Comments: Information Technology meets Medical: Why We Should All Be a Little Worried


They seem to break every privacy rule I can think of, and probably some I don't know. I don't know if HIPAA applies to smaller practices, but at the very least, they seem unusually inefficient. Maybe you should suggest they use the records systems from Google or Microsoft? I can't personally recommend them as a user, because I haven't used them. But I have talked to CIOs at hospital companies that have approved them for use with patients.


Posted by Michael Fitzgerald at January 15, 2010 07:41 AM

Mary, I feel your pain. Sometimes I fell like I'm talking into the wind on things like this. It's maddening that people write you off because "no one else" has complained. Makes you feel sort of "bad," "angry" or in need of a true medical professional.

What's hard about this situation is the mix of getting good medical care (hard to find these days) with a the notion of 21st century privacy. Good doctor? Good privacy? Which one should I choose? Of course, we deserve both.

BTW, I *never* give out my SSN to anyone. I don't care if they ask for it or require me to use it. To them my SSN# is N/A.

Posted by Jeff at January 15, 2010 07:56 AM

Agreed.. GGObgyn is governed by HIPAA rules but I think smaller medical offices are sort of off the radar of government agencies who might patrol this issue.. in fact the CVS example on the FTC site was a huge example.. that's what makes the FTCs radar.

Unfortunately, it's us who need to be vigilante and let providers know they aren't doing a good job.. and here I am doing that and frankly, the Dr.s office staff just finds this "a waste of time" according to the office manager.. who presumably oversees their HIPAA compliance.

It is incredibly frustrating. My Dr. (Donna Wiggins) is fantastic, and the medical group's office staff is incompetent because they can't understand patient needs (like privacy of their medical and personal data) or their own website or information technology generally.


Posted by mary hodder at January 15, 2010 08:29 AM

I should think (naively, I'm sure) that one strongly-worded complaint using "HIPPA" in every sentence would strike the fear of -- well, of the govt -- into Medfusion, since they are in the health records *business.* If not into GGObgyn.

Posted by NVH at January 16, 2010 09:11 AM

You could write them a letter, and mail it.

Posted by Kerri at January 21, 2010 10:18 AM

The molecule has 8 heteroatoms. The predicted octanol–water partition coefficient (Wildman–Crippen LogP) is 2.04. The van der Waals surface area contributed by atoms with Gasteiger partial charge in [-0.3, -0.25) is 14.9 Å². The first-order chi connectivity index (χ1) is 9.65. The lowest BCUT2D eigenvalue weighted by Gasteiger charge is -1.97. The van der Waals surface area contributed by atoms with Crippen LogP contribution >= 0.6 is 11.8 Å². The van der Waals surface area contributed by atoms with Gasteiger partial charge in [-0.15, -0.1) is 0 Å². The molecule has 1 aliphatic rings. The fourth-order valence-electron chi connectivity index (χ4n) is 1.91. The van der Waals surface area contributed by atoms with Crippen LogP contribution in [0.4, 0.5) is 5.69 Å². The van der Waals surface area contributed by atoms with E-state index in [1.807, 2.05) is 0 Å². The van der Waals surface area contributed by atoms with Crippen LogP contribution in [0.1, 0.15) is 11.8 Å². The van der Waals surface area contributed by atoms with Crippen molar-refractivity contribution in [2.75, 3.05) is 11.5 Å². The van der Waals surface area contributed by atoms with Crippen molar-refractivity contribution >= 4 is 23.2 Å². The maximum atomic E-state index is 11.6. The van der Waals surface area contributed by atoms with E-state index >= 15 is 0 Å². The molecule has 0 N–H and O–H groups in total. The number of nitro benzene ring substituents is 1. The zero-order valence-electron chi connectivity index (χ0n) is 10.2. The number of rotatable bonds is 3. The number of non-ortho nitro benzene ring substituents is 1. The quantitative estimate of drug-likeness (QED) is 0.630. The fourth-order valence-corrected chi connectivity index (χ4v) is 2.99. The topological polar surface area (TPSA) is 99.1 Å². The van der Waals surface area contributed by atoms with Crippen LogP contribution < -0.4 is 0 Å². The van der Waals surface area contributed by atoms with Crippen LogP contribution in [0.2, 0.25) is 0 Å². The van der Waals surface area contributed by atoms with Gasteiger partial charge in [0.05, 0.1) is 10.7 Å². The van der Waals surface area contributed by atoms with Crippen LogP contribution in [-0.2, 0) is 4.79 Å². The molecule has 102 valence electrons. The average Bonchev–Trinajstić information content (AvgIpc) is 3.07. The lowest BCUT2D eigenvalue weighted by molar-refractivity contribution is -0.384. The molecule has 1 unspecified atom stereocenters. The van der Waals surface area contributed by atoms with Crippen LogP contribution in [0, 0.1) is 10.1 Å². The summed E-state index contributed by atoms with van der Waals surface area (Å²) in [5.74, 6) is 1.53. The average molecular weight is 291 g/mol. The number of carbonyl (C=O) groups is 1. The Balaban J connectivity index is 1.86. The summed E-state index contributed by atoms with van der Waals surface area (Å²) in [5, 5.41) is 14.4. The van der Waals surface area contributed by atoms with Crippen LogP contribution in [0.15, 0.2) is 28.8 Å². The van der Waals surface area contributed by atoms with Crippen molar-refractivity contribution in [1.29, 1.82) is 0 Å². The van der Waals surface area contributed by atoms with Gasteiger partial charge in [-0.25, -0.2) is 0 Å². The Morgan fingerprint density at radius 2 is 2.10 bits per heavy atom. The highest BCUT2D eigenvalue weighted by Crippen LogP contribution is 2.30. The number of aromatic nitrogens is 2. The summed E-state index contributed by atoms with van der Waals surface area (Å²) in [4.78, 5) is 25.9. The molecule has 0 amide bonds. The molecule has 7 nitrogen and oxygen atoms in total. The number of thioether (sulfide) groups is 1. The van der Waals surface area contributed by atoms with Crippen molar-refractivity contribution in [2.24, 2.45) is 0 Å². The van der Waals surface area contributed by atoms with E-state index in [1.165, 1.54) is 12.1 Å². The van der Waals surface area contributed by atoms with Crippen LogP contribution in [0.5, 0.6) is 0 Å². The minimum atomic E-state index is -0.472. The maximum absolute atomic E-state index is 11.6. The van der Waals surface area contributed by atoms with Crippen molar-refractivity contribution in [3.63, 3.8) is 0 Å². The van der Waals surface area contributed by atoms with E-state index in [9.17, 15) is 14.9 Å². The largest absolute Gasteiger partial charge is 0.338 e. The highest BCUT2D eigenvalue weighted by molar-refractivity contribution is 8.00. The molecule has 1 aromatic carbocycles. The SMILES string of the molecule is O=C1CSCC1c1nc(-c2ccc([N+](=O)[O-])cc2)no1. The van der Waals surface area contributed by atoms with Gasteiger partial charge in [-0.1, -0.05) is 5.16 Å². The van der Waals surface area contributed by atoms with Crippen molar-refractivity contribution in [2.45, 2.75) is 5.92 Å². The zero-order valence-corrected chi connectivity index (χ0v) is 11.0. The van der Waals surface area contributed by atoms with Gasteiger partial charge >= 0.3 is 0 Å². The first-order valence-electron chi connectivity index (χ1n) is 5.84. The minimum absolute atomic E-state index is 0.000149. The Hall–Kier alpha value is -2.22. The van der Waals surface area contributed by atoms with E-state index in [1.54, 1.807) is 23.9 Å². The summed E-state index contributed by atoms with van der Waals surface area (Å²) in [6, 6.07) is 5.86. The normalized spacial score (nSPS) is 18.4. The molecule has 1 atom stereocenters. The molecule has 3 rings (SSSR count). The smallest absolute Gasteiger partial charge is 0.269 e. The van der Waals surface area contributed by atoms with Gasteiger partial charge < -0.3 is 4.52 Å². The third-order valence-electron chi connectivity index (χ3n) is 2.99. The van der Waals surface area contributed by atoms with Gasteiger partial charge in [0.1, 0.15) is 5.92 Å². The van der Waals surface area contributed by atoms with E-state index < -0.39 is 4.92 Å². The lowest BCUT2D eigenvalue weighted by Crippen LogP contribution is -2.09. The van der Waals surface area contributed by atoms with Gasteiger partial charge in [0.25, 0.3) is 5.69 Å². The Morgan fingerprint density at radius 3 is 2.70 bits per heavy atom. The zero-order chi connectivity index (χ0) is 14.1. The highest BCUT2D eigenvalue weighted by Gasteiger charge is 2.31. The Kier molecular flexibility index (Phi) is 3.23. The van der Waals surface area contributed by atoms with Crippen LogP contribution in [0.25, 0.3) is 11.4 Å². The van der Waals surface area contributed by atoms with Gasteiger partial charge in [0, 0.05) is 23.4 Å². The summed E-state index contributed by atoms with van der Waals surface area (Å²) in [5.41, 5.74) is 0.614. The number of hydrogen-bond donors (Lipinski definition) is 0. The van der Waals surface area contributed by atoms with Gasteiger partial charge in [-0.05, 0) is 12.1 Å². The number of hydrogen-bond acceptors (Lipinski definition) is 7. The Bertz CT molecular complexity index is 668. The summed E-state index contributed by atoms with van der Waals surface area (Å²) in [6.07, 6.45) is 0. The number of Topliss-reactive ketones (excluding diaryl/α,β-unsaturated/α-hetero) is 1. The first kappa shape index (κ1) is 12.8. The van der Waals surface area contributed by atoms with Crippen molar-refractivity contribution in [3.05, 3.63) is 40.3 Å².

Hi Kerri,
Yes.. you are right. I could write Golden Gate OBGYN a letter and mail it to them about their website & privacy policy which is missing their own contact information, but which they reference in that privacy policy as being there. Along with the other site issues.

I can say that that's never going to happen. But I *could* do it.

Instead, I printed all the pages out from GGObgyn, and marked them up, and I'll bring those to my appointment in a few weeks. I think the doctor, who is otherwise fantastic, should know that her staff and her website aren't doing so well representing her.


Posted by Mary Hodder at January 21, 2010 10:26 AM

Sounds like you are exaggerating quite a bit. This is your side of a very frustrating circumstance. I am sure you put quite a spin on it to make yourself seem wronged. I am certain you will not post this on your site. You seem a little full of yourself..

Posted by at January 28, 2010 08:31 AM

Hi Anonymous,
Thanks for your comment.

I don't think a medical site, which requests very personal information, but doesn't post a privacy policy, needs any "spin" from me to make it clear to readers that it's a worrisome circumstance. Nor the statements made by GGOBGYN.

There was no exaggeration about what they provide or said to me on the phone. I actually took notes during the interaction.. because after a few minutes, it became clear that my health and personal data (like SS # coupled with address, phone, and other information perfect for identity theft, and other painful misuses) were not protected by GGOBGYN or Medfusion.

So my retelling above is literally what occurred in order based upon my notes of exact quotes from the conversations.

I was however dismayed by the fact (from a usability perspective) that GGOBGYN would have users do all this personal data entry in order to get a "glorified" email form. Yes.. my reaction was stated with some exaggerated emotion, because from a user perspective, GGOBGYN is WASTING MY TIME AND EVERYONE ELSE'S with a circa 1997 email form.

Can you tell me what else you think I'm exaggerating (based upon what information in the post)?

The main point, which the title notes, is that my medical data was not covered by a privacy policy at the time I interacted with the system, there was no contact information, and when I called GGOBGYN they said they "didn't have time" to deal with the privacy problems of their website.

Also.. would you care to share your name? By leaving yourself Anonymous, I'm thinking you may be associated with GGOBGYN and taking offense at my relating the story.


Posted by Mary Hodder at January 28, 2010 09:07 AM